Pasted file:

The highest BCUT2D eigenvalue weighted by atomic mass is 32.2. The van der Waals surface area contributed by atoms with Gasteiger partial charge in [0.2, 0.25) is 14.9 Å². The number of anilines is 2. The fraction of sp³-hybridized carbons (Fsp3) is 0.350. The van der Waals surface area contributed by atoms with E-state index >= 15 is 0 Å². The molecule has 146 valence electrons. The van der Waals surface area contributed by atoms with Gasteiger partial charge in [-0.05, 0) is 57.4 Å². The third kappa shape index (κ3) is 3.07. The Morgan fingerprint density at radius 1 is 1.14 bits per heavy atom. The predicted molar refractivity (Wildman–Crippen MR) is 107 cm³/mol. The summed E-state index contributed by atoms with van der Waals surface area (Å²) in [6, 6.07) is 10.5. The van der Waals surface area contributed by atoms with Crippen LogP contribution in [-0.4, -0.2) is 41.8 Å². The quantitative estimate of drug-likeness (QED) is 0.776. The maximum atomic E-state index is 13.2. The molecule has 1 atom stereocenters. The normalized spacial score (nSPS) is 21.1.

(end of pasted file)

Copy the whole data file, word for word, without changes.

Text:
The highest BCUT2D eigenvalue weighted by atomic mass is 32.2. The van der Waals surface area contributed by atoms with Gasteiger partial charge in [0.2, 0.25) is 14.9 Å². The number of anilines is 2. The fraction of sp³-hybridized carbons (Fsp3) is 0.350. The van der Waals surface area contributed by atoms with E-state index >= 15 is 0 Å². The molecule has 146 valence electrons. The van der Waals surface area contributed by atoms with Gasteiger partial charge in [-0.05, 0) is 57.4 Å². The third kappa shape index (κ3) is 3.07. The Morgan fingerprint density at radius 1 is 1.14 bits per heavy atom. The predicted molar refractivity (Wildman–Crippen MR) is 107 cm³/mol. The summed E-state index contributed by atoms with van der Waals surface area (Å²) in [6, 6.07) is 10.5. The van der Waals surface area contributed by atoms with Crippen LogP contribution in [-0.4, -0.2) is 41.8 Å². The quantitative estimate of drug-likeness (QED) is 0.776. The maximum atomic E-state index is 13.2. The molecule has 1 atom stereocenters. The normalized spacial score (nSPS) is 21.1.